Math and science add up for women
Harvard President Lawrence H. Summers created an uproar at an academic conference earlier this month when he said that innate differences between men and women might be one reason fewer women succeed in science and math careers.
Arguing that fewer girls than boys have top scores on science and math tests in late high school years, he posited this as one factor in the disproportionately low participation of women in the highest ranks of science and math at the most prestigious academic institutions.
Summers’ statement is problematic for many reasons. In fact, it is uninformed statements such as these that help perpetuate an environment that keeps women out. Traditional and incorrect assumptions about “natural” ability and “inherent” interest in math and science have long been recognized by social scientists as a primary roadblock in women’s efforts to succeed in these fields. A wealth of social science data supports socialization factors that influence both men and women from birth, and unexamined cultural assumptions about the appropriate roles for women and men as the most influential determinants in the choice of career paths.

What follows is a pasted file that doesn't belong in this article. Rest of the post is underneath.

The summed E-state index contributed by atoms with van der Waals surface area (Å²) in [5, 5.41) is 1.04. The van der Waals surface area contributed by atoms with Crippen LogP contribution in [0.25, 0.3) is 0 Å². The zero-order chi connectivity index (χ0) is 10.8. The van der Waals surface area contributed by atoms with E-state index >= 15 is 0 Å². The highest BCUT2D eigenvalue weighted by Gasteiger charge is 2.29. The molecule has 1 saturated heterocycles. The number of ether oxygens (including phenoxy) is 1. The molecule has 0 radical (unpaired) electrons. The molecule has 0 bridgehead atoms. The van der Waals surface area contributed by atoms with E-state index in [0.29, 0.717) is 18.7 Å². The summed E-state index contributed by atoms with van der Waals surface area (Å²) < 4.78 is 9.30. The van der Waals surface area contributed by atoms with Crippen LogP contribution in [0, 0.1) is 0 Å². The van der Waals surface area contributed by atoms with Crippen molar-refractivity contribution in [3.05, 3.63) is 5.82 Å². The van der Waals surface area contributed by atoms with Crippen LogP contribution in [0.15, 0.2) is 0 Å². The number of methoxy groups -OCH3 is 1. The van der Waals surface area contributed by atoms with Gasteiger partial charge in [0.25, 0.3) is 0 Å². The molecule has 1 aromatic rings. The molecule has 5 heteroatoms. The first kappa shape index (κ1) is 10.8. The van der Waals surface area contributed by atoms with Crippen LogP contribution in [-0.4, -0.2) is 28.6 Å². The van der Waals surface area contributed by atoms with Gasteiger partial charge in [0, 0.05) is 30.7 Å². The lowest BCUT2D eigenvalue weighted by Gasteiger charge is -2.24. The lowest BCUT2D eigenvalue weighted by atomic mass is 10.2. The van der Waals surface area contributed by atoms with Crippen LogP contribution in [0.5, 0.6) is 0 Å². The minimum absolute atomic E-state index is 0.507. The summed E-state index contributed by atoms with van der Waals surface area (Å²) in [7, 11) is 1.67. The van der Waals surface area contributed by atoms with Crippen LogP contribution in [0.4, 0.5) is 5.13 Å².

As it relates to academic performance, gender stereotypes and biases promote attitudes that undervalue girls and women and undermine their confidence in their innate abilities. Even today, research indicates that these biases are reflected in subtle ways not only in the classroom, but also in the standardized tests that students take.